Osmanbhai is one such goat breeder who has been severely affected by the drought. On a hot summer afternoon, as he was walking his small group of 30 goats in the Nakhatrana taluka, he said that he couldn’t imagine being so disheartened ever before. “Five of my goats died because they could not survive this lack of fodder and water,” he said, as a kid nudged him on his leg. “Who do I seek help from? I am just praying that the rains come and the rest of my goats survive this ordeal.”

About 50 km away, in the Tera village, 60-year-old Fakir Mohammad echoes a similar tale. “I have six brothers and we, along with the children and our relatives, make about 50 members. Together, we owned 500 goats and about 1,000 sheep,” he said. Sheep and goat are usually reared for their wool and meat and Fakirbhai said he had a good business. “Until the rains failed us last year,” he said, “Over the last year and more, I have lost many of my animals. Many died because there is not enough food and water and some we have sold for a pittance because we have no choice,” elaborating that he sold a goat, that would normally have fetched him Rs. 8000, for a quarter of the price, at Rs. 2000.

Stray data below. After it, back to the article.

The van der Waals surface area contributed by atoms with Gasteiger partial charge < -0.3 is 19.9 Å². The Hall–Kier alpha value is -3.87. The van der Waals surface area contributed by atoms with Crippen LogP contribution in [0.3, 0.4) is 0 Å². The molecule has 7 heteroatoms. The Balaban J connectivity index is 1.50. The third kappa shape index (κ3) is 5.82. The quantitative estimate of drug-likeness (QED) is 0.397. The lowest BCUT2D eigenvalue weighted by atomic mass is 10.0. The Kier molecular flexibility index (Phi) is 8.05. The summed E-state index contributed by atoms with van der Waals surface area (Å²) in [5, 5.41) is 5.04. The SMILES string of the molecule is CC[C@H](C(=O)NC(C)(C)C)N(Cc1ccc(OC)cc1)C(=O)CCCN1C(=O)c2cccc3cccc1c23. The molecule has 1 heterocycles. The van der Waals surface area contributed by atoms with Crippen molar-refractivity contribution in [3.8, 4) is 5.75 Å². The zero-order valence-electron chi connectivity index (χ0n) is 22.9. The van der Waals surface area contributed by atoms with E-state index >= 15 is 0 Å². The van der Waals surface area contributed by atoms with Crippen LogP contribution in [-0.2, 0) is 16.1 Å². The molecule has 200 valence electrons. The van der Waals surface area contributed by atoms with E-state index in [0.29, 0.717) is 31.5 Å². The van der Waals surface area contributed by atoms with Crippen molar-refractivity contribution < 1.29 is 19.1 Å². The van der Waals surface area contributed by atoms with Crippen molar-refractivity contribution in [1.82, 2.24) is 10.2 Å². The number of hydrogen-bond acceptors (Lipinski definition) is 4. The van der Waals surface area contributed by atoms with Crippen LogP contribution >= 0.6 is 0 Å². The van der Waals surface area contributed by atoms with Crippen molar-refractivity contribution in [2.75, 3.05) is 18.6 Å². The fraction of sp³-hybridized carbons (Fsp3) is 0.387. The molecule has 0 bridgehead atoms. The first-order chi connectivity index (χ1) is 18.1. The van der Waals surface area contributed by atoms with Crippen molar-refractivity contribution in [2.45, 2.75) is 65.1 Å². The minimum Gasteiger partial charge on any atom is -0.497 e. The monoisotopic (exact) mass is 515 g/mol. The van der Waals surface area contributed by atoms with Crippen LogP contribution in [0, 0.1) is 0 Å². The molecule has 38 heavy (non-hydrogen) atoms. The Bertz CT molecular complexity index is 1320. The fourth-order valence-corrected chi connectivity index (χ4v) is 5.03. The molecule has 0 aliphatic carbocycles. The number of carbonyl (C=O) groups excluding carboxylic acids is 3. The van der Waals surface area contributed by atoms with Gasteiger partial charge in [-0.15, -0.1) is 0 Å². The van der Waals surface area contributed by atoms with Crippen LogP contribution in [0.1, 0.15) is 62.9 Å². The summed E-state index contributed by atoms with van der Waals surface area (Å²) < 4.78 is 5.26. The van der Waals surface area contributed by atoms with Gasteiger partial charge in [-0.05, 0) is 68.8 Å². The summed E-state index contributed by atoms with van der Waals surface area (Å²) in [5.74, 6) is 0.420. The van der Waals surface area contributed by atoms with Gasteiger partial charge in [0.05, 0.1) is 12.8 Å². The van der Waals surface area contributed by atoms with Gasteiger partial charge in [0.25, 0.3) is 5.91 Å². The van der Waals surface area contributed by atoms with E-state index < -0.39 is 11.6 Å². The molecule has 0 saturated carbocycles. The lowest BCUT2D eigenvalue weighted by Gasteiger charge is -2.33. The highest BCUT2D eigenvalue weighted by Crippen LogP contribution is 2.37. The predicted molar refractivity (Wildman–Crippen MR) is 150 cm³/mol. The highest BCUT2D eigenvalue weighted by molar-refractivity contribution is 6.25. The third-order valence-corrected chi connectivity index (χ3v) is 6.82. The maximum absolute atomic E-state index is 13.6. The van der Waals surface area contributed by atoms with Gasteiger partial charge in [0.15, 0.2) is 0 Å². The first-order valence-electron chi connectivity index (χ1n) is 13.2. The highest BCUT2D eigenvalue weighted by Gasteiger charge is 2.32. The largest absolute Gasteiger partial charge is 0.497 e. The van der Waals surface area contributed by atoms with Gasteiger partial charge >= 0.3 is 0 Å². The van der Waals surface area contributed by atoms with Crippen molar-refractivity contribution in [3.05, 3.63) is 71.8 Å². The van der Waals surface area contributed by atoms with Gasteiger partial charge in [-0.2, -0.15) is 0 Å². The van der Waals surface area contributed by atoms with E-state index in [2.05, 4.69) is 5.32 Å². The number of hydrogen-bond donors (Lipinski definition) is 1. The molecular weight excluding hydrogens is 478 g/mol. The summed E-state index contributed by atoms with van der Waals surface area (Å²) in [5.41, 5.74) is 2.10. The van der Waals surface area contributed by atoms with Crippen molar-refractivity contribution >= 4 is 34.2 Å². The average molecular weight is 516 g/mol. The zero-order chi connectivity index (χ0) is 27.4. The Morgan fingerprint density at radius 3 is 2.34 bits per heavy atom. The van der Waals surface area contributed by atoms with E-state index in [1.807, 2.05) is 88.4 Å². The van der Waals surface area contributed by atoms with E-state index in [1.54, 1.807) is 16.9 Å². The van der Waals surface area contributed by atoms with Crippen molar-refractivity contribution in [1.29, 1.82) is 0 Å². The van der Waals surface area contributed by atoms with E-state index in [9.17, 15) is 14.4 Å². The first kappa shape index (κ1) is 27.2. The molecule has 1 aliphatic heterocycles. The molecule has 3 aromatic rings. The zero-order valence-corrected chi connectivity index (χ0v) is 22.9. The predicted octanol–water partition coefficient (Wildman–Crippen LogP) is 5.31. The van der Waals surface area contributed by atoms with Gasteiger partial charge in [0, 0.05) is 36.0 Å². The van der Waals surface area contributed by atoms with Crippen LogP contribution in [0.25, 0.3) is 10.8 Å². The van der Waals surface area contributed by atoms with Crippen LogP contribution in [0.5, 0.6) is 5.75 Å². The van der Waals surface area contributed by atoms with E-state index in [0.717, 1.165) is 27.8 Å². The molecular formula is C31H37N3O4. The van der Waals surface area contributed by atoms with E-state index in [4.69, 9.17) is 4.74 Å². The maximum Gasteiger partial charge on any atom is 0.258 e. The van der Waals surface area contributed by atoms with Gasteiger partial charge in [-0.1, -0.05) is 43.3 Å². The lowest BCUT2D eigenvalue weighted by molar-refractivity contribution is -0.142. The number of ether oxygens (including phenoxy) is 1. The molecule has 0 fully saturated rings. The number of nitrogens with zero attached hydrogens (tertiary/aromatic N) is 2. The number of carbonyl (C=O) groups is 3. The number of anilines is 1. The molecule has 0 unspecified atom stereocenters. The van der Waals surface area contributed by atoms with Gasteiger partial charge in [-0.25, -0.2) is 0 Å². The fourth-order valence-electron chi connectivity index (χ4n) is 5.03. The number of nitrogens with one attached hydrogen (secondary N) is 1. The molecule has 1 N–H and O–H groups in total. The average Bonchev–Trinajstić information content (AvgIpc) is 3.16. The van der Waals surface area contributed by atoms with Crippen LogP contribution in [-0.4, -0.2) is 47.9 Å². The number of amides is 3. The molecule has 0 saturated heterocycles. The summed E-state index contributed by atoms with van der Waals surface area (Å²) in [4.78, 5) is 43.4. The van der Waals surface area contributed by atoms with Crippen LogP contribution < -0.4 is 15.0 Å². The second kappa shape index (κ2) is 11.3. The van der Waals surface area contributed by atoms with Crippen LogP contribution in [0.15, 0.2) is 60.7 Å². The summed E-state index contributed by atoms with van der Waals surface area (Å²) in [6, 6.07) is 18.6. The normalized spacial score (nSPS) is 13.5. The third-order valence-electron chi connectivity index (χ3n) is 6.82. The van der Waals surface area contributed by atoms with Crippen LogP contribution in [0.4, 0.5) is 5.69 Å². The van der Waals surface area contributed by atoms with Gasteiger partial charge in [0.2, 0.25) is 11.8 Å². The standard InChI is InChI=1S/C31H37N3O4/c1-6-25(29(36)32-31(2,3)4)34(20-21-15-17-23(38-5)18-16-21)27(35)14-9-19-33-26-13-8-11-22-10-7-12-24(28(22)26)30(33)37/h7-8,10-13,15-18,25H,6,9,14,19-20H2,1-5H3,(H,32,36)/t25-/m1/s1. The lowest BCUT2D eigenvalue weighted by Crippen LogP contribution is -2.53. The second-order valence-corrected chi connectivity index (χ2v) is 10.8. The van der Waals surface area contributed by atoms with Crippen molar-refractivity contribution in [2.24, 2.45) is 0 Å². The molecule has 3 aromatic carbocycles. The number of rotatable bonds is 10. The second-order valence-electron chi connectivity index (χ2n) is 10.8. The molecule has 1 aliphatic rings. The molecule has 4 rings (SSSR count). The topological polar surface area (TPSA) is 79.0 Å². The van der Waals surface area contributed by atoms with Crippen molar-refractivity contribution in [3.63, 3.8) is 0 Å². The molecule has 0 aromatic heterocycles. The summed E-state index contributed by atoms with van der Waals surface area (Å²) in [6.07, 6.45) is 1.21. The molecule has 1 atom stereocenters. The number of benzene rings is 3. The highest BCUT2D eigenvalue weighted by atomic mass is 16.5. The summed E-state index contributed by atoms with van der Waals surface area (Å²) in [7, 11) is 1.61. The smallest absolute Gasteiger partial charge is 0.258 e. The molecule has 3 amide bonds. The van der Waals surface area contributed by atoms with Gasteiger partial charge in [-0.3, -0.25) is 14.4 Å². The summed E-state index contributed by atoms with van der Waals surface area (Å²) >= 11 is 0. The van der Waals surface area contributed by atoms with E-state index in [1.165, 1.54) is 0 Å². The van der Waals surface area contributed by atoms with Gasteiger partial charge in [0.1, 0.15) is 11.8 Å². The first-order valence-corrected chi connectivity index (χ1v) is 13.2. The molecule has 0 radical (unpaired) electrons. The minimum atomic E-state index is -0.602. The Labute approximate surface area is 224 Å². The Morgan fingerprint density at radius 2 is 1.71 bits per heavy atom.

Fakir Mohammad who owns sheep and goats, is hoping for rains. His troupe of animals has reduced because of lack of water and food and no assistance from the government. Photo by Azera Parveen Rahman.